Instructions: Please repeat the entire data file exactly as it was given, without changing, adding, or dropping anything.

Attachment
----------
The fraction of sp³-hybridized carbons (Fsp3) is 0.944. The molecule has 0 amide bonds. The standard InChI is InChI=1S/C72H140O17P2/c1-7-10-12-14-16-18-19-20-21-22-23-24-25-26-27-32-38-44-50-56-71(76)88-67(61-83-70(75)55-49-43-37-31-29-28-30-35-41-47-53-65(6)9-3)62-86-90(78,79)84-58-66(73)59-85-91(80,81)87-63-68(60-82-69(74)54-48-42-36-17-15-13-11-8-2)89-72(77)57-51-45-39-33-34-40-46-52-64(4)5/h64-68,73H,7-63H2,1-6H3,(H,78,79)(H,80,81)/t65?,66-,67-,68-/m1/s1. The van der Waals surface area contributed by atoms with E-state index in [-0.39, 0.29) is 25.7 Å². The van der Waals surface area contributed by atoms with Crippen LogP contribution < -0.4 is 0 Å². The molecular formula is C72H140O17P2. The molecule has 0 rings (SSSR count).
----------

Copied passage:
The fraction of sp³-hybridized carbons (Fsp3) is 0.944. The molecule has 0 amide bonds. The standard InChI is InChI=1S/C72H140O17P2/c1-7-10-12-14-16-18-19-20-21-22-23-24-25-26-27-32-38-44-50-56-71(76)88-67(61-83-70(75)55-49-43-37-31-29-28-30-35-41-47-53-65(6)9-3)62-86-90(78,79)84-58-66(73)59-85-91(80,81)87-63-68(60-82-69(74)54-48-42-36-17-15-13-11-8-2)89-72(77)57-51-45-39-33-34-40-46-52-64(4)5/h64-68,73H,7-63H2,1-6H3,(H,78,79)(H,80,81)/t65?,66-,67-,68-/m1/s1. The van der Waals surface area contributed by atoms with E-state index in [-0.39, 0.29) is 25.7 Å². The van der Waals surface area contributed by atoms with Crippen LogP contribution < -0.4 is 0 Å². The molecular formula is C72H140O17P2. The molecule has 0 rings (SSSR count).